Russia, Turkey and Iran pledge to strengthen fragile ceasefire as opposition expresses reservations over Tehran’s role.
Talks on the Syrian crisis involving Russia, Iran, and Turkey that were due to start in the Kazakh capital, Astana, on Wednesday have been delayed by one day, Kazakhstan’s foreign ministry said without explaining the reason for the delay.
“The negotiations have been moved to February 16 for technical reasons,” a spokeswoman for the Ministry of Foreign Affairs told AFP news agency by telephone without elaboration.
Kazakhstan, Moscow’s close political ally, said last week the two-day talks, to which the UN special envoy for Syria, Staffan de Mistura, had also been invited, would focus on consolidating the Syrian ceasefire.
A new round of UN-backed peace talks is due to begin in Geneva next.
The “closed format” negotiations come after representatives from Damascus and the armed opposition failed to make a breakthrough at indirect talks in the city in January.
The meeting, pushed by key regime-supporter Moscow, is viewed as a warm-up for UN-led negotiations on the protracted war that are due to begin in Geneva on February 23.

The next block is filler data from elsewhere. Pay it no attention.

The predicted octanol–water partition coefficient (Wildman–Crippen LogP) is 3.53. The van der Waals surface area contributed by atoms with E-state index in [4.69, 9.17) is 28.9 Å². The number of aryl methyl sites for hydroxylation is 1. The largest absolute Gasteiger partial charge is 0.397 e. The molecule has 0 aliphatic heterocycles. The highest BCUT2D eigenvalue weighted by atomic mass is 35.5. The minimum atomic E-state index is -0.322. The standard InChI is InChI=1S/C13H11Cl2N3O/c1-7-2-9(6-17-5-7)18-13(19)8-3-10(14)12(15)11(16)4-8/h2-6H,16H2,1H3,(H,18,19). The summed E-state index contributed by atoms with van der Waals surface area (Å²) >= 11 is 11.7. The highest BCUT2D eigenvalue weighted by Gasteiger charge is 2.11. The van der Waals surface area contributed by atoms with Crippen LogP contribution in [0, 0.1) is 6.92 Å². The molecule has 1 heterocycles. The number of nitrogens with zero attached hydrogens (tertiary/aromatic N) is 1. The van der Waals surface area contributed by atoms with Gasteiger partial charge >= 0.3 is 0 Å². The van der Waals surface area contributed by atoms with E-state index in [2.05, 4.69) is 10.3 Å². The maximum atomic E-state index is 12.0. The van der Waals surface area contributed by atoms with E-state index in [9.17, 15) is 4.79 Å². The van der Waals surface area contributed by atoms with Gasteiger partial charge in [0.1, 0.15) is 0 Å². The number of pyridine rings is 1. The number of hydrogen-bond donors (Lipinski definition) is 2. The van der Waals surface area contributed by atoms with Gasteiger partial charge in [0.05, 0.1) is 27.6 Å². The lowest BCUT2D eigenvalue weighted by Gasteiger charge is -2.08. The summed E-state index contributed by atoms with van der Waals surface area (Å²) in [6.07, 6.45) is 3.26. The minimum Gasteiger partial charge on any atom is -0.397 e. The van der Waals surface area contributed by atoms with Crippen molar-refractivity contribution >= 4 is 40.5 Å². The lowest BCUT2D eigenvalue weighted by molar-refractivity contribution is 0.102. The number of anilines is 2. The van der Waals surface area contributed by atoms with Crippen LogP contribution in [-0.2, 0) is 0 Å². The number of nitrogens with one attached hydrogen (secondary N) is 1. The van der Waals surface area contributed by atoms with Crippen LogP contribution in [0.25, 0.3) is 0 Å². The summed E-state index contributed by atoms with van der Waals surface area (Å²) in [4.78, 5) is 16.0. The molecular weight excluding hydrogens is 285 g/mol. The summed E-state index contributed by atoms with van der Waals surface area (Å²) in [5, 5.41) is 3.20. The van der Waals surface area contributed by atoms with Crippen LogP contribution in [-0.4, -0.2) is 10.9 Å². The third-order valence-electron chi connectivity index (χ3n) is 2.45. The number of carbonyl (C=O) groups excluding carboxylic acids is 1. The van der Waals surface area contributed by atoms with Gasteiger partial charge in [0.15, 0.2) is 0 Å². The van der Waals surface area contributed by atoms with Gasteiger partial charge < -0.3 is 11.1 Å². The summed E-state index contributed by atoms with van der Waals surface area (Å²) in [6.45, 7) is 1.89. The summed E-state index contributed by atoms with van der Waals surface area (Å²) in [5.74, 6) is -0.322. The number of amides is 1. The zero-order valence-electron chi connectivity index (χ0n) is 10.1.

While Kazakh officials said they invited both the Syrian government and rebels for the new talks, several of the regime opponents who took part in the previous Astana talks told AFP that they have not received invitations.
Russia is sending Alexander Lavrentiev, presidential envoy, while Iran said it is dispatching Deputy Foreign Minister Hossein Jaberi Ansari.
De Mistura said he would not participate personally in the latest Astana meeting but that his office would be represented by a “technical team”.
Jordan will also be represented by a “high-level delegation” government spokesman Mohamed Momani said.
The Astana initiative has left the West on the sidelines of the latest push to end the war in Syria that has claimed more than 300,000 lives since 2011.
Moscow has invited the United States to participate as an observer but the US Department of State has yet to confirm Washington will be involved.
Talks are likely to focus on bolstering a shaky ceasefire on the ground after Moscow, Tehran and Ankara agreed to establish a “mechanism” aimed at ensuring the truce.
The Geneva negotiations are expected to be wider-ranging, focussing on the key issues that divide the government and rebel sides, including the fate of President Bashar al-Assad.
Russia and Iran have helped turn the tables on the ground with their military backing for Assad, while Turkey has supported rebels fighting to oust the leader.